One year ago today, voters in Puerto Rico chose statehood for the third time in a status plebiscite. The official results:
- Yes on statehood: 53%
- No on statehood: 48%
Here are some things you should know about that vote.
Anti-statehood forces campaigned for a No vote
655,505 people voted for statehood. Turnout for the vote was normal. In 2016, 55.45% of registered voters turned out. In 2020, 54.27% voted in the plebiscite. The population of Puerto Rico fell in those four years. However, low turnout has never invalidated a vote in the U.S. Just over half of registered voters in the U.S. typically show up for presidential elections, and fewer than 40% usually vote in midterm elections. Voter turnout is literally never a substantive issue in the Unit3ed States. In this case, it’s not an issue at all.
In 2017, anti-statehood parties called for a boycott of the status vote that took place the year. Obviously, they would not have asked for a boycott if they believed they could win. The plan was to discredit the vote by claiming that all non-voters would have voted against statehood. This trick worked surprisingly well after the 2012 vote. But, according to El Nuevo Dia, Puerto Rico’s largest newspaper, only 7% of those they surveyed said that they had boycotted the vote. Others said that they didn’t bother to vote because it was obvious that statehood would win, that Congress hadn’t officially approved the plebiscite, or that they simply hadn’t gotten around to it.
In 2020, the anti-statehood forces worked hard to convince voters to choose “No” at the ballots. Those who would have voted for independence, for continued territory status, or for the impossible “enhanced commonwealth” option all had the opportunity to vote against statehood. Nonetheless, statehood won.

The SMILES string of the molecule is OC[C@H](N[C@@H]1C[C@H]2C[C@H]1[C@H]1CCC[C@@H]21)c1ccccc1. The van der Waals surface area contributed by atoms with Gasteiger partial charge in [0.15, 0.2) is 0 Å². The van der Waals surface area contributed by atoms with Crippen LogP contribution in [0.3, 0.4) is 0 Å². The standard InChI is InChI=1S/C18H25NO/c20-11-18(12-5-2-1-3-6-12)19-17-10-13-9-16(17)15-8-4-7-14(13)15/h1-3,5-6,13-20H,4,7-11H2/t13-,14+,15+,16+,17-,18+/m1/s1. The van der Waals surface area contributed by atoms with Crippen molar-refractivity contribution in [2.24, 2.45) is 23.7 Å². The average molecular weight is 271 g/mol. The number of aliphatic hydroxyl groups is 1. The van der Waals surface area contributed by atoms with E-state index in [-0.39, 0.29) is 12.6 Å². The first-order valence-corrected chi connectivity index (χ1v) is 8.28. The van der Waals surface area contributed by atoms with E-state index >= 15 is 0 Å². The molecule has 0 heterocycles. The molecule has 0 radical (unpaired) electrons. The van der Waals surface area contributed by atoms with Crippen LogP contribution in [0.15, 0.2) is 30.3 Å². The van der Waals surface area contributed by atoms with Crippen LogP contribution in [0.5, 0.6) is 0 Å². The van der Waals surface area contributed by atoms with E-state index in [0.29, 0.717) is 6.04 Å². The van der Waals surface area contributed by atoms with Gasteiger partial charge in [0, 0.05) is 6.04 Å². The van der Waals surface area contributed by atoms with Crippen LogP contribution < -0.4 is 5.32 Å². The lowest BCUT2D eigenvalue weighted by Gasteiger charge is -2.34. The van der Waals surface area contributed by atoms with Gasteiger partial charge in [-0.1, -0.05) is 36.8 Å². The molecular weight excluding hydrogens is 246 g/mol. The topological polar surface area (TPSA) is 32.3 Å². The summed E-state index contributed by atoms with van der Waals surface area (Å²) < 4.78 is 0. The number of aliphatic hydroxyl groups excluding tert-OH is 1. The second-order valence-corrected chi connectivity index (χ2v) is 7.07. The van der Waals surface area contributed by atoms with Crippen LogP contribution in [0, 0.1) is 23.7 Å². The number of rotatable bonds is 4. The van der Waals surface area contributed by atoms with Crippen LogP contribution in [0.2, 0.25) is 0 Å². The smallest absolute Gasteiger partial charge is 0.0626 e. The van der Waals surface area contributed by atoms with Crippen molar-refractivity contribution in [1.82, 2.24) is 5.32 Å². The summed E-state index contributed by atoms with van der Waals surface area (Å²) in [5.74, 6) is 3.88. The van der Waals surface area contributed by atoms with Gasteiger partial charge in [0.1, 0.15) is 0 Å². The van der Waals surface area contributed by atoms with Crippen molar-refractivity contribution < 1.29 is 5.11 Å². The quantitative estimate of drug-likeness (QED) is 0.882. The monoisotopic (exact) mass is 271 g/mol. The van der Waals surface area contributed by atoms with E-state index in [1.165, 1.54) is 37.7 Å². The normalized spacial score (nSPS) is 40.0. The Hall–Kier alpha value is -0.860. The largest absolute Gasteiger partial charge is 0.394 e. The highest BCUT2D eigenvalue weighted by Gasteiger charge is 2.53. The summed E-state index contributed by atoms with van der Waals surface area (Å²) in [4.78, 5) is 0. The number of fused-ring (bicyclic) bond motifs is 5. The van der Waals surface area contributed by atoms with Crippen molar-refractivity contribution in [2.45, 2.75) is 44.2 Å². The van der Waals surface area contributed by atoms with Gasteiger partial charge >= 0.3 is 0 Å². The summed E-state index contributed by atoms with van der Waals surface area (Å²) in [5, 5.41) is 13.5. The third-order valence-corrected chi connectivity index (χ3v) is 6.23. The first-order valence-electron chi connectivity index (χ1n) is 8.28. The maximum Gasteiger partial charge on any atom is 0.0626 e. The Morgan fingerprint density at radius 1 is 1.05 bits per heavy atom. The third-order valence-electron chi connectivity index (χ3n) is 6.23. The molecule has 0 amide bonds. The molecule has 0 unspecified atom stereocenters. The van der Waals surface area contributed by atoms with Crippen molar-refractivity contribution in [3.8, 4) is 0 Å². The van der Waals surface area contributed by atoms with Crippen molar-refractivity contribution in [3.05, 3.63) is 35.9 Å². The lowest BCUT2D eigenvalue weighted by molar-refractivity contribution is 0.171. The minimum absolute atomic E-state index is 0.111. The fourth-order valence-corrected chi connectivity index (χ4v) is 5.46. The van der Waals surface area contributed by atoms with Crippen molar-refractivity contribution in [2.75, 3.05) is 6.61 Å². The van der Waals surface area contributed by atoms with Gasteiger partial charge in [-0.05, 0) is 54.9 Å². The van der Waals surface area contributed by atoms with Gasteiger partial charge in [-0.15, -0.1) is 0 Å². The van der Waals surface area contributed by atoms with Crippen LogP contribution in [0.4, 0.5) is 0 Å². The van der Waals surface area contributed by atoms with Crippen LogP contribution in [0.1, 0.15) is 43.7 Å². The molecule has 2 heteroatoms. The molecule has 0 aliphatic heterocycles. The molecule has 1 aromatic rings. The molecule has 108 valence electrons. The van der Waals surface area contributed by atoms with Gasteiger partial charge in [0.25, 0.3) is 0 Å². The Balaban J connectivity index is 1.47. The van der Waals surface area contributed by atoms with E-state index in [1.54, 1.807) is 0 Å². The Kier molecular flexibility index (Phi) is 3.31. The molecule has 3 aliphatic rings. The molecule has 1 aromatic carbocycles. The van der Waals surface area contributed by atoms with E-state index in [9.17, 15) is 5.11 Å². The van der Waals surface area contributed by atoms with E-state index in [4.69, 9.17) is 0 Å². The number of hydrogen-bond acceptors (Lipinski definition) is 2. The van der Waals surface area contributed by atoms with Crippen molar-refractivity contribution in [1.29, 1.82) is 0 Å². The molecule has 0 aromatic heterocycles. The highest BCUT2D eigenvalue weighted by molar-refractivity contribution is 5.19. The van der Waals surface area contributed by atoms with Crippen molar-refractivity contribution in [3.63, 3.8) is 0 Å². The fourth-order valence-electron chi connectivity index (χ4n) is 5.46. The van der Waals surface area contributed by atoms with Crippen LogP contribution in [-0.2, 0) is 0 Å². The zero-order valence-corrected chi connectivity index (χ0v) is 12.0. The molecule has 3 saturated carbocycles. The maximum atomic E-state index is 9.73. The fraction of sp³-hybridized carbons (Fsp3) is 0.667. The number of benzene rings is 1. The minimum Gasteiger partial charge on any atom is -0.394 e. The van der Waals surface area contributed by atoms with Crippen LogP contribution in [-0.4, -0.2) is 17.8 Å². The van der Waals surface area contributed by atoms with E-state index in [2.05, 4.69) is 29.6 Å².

Rep. Stephanie Murphy of Florida said it clearly: “The ballot was fair and those who voted overwhelmingly chose statehood. In our democracy, only those who show up to vote get counted.”
Enchanced commonwealth was never an option
The “commonwealth” party has claimed that leaving their fantasy option off the ballot disenfranchises those voters who might want that. This is as reasonable as saying that leaving becoming a colony of Spain off the ballot disenfranchises voters. The United States government has repeatedly said that “enhanced commonwealth” is not a viable option. When that option won in a previous plebiscite, Congress expressed regret that Puerto Rico’s voters had been duped into voting for it.
The only viable options for Puerto Rico’s status under the U.S. Constitution are statehood and independence. Nonetheless, supporters of any other option besides statehood had the chance to vote against statehood.
Opponents of statehood cannot win a plebiscite. They try instead to discredit the results as statehood repeatedly wins.
In fact, all three of the plebiscites that have taken place in the 21st century have been democratic acts off self-determination calling for statehood. There is no uncertainty about the wishes of the majority of people in Puerto Rico.
Does the 2020 plebiscite matter?
In a sense, the referendum vote doesn’t make a difference to Puerto Rico’s status. A plebiscite is a non-binding vote intended to show the will of the people. The territory of Alabama became a state without a referendum, and Congress could admit Puerto Rico without a vote.
But members of the federal government, including President Biden, have repeatedly said that they will support the will of the people of Puerto Rico. The voters have chosen statehood three times. The territory’s elected leaders have officially requested statehood. It is time for action.
Please contact your legislators and let them know that you want them to be on the right side of history. Ask them to support HR 1522, the Puerto Rico Statehood Admission Bill, and its Senate companion, S780.
No responses yet